Ammunition used on the night of a bloody coup attempt in Turkey on July 15, 2016, did not belong to the Turkish military, raising questions about the real masterminds behind the murders that took place that night, according to a report by Turkish journalist Adem Yavuz Arslan.
Arslan based his report, posted by the tr724 news website this week, on court records and the autopsies of the victims as well as ballistics reports.
A total of 249 people were killed and a thousand others were injured during the coup attempt, which was suppressed overnight.
Turkish President Recep Tayyip Erdoğan and his Justice and Development Party (AKP) government put the blame on the Gülen movement for the coup, although the movement strongly denies any involvement.
According to the autopsy reports of civilians Mustafa Avcu, Yakup Başıbüyük and Ömer Takdemir, killed on the night of the coup attempt, armor piercing bullets were removed from their bodies, but this type of ammunition is not used by the Turkish military. Similarly, the same type of bullets were also extracted from the armored personnel carrier used by the putschists on the night of the coup.
One of the defendants on trial for involvement in the coup, Lt. Necip Erkul, said at a hearing that the use of 9 mm armor piercing bullets is forbidden by the military personnel of NATO member countries and that these bullets do not exist in military units.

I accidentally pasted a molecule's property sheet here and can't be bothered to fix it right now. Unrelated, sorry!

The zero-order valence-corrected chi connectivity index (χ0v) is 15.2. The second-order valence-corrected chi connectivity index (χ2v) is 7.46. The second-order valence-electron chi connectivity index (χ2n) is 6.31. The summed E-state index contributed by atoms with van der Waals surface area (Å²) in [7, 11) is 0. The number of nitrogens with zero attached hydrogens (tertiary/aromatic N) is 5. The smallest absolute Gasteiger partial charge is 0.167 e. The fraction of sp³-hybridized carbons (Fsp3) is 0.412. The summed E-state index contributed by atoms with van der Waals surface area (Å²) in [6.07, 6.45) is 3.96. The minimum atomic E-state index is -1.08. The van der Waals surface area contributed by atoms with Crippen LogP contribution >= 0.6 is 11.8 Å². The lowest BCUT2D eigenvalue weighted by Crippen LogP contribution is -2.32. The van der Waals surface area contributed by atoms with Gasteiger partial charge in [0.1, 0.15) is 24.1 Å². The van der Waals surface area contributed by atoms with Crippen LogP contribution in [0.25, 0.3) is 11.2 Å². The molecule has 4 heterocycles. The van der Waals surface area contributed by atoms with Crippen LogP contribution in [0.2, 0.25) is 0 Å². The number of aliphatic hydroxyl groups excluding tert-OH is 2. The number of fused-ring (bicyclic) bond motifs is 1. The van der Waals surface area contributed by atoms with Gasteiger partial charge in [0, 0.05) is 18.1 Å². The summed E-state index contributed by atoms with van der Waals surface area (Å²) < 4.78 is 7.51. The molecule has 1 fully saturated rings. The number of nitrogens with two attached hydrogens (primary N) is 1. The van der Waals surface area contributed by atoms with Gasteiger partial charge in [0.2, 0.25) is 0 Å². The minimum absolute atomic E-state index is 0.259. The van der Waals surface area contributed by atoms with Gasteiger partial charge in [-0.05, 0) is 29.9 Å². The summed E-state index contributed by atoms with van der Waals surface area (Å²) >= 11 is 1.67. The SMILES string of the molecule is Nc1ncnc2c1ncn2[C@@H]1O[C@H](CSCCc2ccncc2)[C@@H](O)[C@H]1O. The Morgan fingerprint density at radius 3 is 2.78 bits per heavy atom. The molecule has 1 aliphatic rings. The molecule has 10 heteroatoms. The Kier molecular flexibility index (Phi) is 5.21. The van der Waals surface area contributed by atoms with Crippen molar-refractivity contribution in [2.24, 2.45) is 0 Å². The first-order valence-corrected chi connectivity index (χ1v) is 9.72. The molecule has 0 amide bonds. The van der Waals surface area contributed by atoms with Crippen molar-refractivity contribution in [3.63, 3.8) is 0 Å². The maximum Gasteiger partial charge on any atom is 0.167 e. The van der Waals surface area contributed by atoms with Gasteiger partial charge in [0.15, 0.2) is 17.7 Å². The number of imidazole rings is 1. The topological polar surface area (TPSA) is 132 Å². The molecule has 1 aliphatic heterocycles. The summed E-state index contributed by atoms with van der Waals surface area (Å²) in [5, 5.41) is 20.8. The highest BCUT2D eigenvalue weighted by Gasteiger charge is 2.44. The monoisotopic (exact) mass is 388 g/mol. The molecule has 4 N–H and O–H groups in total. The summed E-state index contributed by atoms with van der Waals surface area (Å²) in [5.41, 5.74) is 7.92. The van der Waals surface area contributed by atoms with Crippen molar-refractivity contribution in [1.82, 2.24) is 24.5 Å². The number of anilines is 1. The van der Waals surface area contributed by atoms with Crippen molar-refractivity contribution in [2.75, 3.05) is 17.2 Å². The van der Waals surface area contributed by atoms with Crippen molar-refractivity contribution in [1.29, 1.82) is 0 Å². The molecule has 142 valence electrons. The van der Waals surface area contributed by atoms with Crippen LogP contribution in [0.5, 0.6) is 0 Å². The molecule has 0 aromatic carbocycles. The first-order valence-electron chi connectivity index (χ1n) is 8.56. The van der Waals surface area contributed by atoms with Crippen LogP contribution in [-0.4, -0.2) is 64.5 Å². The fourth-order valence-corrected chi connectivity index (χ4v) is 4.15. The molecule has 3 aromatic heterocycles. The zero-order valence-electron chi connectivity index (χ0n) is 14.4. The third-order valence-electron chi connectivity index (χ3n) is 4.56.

“Where did these 9 mm armor piercing bullets come from, and who committed these murders?” asks Arslan.
Another example cited in the journalist’s report concerns the cases of civilians Ümit Çoban, Medet Ekizceli and Rüstem Resul Perçin, who were also killed on July 15. According to a report aimed at determining the users of the weapons whose bullets were extracted from their bodies, the bullets were not fired by the defendants who are accused of murdering them.
“All the weapons [at the crime scene] were collected, and ballistics tests were conducted, but the bullets in the victims’ bodies were not fired by any of these weapons. Who killed these people, then? Why is this not being investigated?” asks Arslan.
In his report Arslan also talks about ammunition and explosives found in a sack in a botanical park at the presidential complex in Ankara at 5:30 p.m. on July 16, 2016.
Although Erdoğan was not at his presidential palace on July 15, 2016, a group of putschists went to the palace that night and were immediately subdued. Hours after the coup attempt was suppressed, an F-16 jet bombed the outer courtyard of the presidential palace, leading to the death of five civilians in the area, while the outer walls of the presidential complex sustained minor damage.
“As far as we know, there were no puschists who went inside the presidential complex. Who brought those explosives inside? What was their goal?” asks Arslan.
Referring to a July 15 report drafted by Turkey’s National Intelligence Organization (MİT), MİT personnel were also out in the streets with their weapons to confront the coup perpetrators on the night of July 15, and the report says they put up an “effective fight” against the coup soldiers.
“However, it is not clear who they fired at with their weapons and who they killed,” says Arslan.
There are also many other examples in the journalist’s report highlighting the peculiarities of the ammunition and weapons used during the coup attempt.
“Neither the coup investigations nor the coup trials have been conducted properly. Yet, there is a very clear situation: Bullets that are not used by the TSK have been removed from the bodies of some of the victims. And some bullets fired that night were not fired from the weapons of the defendants. Who is the killer of the coup victims, then?” asks Arslan.